Susie R. Bock
Susie R. Bock is Head of Special Collections and Director of the Jean Byers Sampson Center for Diversity in Maine at the University of Southern Maine. She has almost 30-years experience managing primary materials and developed collections preserving the history of Maine’s LGBT communities. She was the recipient of the 2011 Friend of USM Women & Gender Studies Award.
Queer!NEA recently featured an interview with Ryan Conrad, a Concordia University PhD candidate who conducted a research and digitization project at the Sampson Center. I thank Susie for giving us an opportunity to learn more about the LGBT Collection at USM by sharing her own thoughts and perspectives.
Q1. Could you give one or two examples of the ways the collections have been utilized by researchers? How has your work and the work of scholars contributed to a better understanding of Maine’s LGBTQ history?
S.R.B. It has been used in 3 annual events in 2005, 2006, 2008 for the Jean Byers Sampson Center for Diversity in Maine (the parent institution of the LGBT Collection). These events include an opening reception, lectures, exhibition and printed exhibition catalog. For digital resources from these events, go to
Our work has made it clear that LGBT people and culture exists throughout the community, whether that community is Caribou, Maine, or Portland, Maine or San Francisco. The LGBT community has changed as does the overall society, and reflects human history just as well. You can not understand any period of history without knowing all the stories, not just the dominant culture.
Q2. What would you say, if anything, is unique about the Lesbian, Gay, Bisexual, and Transgender Collection at the University of Southern Maine? Does its focus on a smaller state such as Maine present any distinctive challenges or rewards?
Because the LGBT Collection is part of the Jean Byers Sampson Center for Diversity in Maine, one sees clearly how any under-represented group, any minority, can suffer, and thus the principle of civil rights being absolute in the United States, not subject to the whims of the majority, is a bedrock that allows America to thrive.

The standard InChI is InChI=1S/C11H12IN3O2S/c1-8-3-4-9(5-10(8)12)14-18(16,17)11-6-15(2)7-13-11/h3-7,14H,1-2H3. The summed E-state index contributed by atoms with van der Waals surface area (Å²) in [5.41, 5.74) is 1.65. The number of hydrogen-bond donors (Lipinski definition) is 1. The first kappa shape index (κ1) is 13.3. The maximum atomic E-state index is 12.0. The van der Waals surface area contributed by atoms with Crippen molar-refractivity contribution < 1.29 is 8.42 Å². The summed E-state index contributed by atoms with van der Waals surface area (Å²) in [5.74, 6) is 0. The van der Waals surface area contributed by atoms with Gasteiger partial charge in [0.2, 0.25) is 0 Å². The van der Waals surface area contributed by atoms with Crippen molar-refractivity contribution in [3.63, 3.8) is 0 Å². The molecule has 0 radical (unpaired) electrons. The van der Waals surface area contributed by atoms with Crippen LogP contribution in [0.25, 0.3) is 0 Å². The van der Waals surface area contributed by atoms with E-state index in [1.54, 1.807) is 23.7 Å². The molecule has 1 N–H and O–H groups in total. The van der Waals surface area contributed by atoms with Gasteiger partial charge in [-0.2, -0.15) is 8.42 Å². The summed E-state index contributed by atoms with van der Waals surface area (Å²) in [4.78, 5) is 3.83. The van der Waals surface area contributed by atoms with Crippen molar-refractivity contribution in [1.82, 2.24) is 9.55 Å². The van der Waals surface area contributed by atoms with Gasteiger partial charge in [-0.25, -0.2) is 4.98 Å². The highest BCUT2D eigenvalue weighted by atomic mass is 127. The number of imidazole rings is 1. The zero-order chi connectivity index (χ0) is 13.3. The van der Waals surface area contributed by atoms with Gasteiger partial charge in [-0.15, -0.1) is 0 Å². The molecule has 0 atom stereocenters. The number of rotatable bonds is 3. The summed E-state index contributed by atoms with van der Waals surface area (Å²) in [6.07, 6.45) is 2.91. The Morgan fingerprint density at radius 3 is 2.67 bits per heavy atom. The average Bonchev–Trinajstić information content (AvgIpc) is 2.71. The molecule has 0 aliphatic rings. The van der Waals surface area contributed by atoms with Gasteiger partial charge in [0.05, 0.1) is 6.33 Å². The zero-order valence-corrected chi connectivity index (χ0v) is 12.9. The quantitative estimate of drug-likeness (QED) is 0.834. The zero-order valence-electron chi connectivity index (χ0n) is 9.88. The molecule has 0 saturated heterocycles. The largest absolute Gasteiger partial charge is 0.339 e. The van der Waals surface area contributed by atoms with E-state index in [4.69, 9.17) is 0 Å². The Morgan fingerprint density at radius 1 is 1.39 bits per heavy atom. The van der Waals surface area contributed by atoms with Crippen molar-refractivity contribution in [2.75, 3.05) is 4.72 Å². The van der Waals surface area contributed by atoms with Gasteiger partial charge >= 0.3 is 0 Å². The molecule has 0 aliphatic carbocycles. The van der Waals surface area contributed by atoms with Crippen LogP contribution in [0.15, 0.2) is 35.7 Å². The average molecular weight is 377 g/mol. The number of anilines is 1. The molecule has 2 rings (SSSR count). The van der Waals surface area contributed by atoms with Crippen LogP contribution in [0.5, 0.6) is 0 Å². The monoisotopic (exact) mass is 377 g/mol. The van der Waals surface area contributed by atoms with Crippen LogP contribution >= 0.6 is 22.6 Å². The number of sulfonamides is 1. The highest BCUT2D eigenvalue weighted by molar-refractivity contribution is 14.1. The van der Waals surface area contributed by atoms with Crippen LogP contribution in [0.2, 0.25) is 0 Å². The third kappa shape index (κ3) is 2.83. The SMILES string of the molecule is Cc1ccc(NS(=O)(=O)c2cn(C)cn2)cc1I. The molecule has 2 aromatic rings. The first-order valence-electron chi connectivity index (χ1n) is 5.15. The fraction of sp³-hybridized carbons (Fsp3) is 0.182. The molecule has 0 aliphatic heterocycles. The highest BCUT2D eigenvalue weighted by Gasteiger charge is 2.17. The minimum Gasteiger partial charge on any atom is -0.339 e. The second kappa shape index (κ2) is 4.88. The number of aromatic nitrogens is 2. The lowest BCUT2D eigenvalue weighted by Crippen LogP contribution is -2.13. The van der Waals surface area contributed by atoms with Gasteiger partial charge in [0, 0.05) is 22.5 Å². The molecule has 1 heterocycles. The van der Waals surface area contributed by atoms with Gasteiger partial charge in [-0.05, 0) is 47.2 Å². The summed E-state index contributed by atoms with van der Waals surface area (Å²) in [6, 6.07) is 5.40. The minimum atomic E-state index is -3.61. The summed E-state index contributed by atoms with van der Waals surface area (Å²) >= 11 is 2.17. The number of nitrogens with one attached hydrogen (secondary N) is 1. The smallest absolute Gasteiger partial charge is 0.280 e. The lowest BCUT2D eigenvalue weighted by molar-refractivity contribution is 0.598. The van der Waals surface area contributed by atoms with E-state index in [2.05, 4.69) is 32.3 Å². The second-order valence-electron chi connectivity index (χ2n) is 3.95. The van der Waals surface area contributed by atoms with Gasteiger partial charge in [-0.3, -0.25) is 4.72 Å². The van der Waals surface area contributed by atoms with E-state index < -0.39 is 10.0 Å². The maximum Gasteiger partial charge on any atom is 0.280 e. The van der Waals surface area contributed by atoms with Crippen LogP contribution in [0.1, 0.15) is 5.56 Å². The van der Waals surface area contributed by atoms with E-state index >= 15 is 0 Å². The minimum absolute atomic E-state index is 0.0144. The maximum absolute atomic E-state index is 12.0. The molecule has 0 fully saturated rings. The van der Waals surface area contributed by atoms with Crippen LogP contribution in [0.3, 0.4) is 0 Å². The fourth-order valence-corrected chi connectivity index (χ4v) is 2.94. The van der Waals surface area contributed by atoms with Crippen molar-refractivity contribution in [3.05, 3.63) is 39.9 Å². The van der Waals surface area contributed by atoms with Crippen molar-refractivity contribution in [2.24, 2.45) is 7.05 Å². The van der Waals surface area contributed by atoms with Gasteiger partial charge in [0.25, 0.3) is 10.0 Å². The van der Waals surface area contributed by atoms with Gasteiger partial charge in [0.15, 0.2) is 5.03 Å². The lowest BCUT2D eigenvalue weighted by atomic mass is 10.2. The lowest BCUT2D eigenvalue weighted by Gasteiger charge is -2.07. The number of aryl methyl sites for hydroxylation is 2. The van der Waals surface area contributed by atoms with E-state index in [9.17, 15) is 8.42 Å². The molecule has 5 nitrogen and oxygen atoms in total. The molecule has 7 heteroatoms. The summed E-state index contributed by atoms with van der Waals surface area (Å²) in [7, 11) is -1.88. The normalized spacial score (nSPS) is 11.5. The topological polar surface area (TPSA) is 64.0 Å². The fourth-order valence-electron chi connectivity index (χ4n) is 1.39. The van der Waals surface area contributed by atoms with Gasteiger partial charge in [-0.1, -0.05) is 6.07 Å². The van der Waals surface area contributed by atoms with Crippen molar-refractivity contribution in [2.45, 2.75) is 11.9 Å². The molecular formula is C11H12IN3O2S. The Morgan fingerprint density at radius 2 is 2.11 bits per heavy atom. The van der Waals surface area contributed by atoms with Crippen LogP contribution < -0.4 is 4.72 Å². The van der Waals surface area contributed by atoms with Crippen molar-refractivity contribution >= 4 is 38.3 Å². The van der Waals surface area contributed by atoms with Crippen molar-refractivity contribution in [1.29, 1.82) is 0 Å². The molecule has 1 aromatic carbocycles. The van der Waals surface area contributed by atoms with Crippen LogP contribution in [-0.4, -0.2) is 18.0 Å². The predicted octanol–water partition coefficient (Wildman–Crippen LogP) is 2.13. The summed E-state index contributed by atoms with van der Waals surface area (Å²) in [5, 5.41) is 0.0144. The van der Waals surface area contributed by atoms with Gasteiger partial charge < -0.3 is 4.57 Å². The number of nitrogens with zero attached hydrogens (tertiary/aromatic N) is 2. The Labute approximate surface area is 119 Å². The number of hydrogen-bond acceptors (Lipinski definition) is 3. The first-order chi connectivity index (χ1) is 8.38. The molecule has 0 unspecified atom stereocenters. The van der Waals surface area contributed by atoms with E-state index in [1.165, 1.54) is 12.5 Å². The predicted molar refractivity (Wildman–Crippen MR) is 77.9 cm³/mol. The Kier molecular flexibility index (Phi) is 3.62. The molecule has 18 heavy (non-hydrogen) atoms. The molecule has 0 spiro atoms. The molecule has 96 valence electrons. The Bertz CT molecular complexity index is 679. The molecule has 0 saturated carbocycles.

Maine is a large state, with a small, disperse population. The internet had good and bad effects on the material culture we collect. Before the internet, people were forced to create local organizations and communicate by print. These all created tangible material to collect. The internet has replaced much of this activity, yet not created sustainable resources. However, the internet makes it easier to communicate and promote the LGBT Collection and has aided collection development.
Q3. The LGBT Collection, along with the African American Collection of Maine and the Judaica Collection, constitute the majority of the holdings of the Jean Byers Sampson Center for Diversity in Maine. How does the mission of the LGBT Collection correlate with the work of the Center as a whole, and how can the LGBT holdings inform perspectives on civil rights as a whole in Maine?
The LGBT Collections makes Maine stand out in the study of civil rights. In what many would judge to be an American “back-water” in terms of culture and economics, is in fact the first state to pass anti-discrimination legislation by a general election. This would seem to infer, that everyone can understand and champion the importance of civil rights for all. That “life as it should be” means everyone is valued.
We preserve and make available the stories that can educate and empower activists. If you remember history, you are not doomed to repeat it.
Q5. Can you name a collection in the Sampson Center’s holdings that you find to be particularly interesting or noteworthy? If so, why do you think it is significant?
Yes, it is the series of LGBT collections that chronicle the local and then state fight for anti-discrimination legislation because it is a triumph of the best qualities of human nature. And this story gives me hope for the future.
Everyday, I love my job, because what I do matters.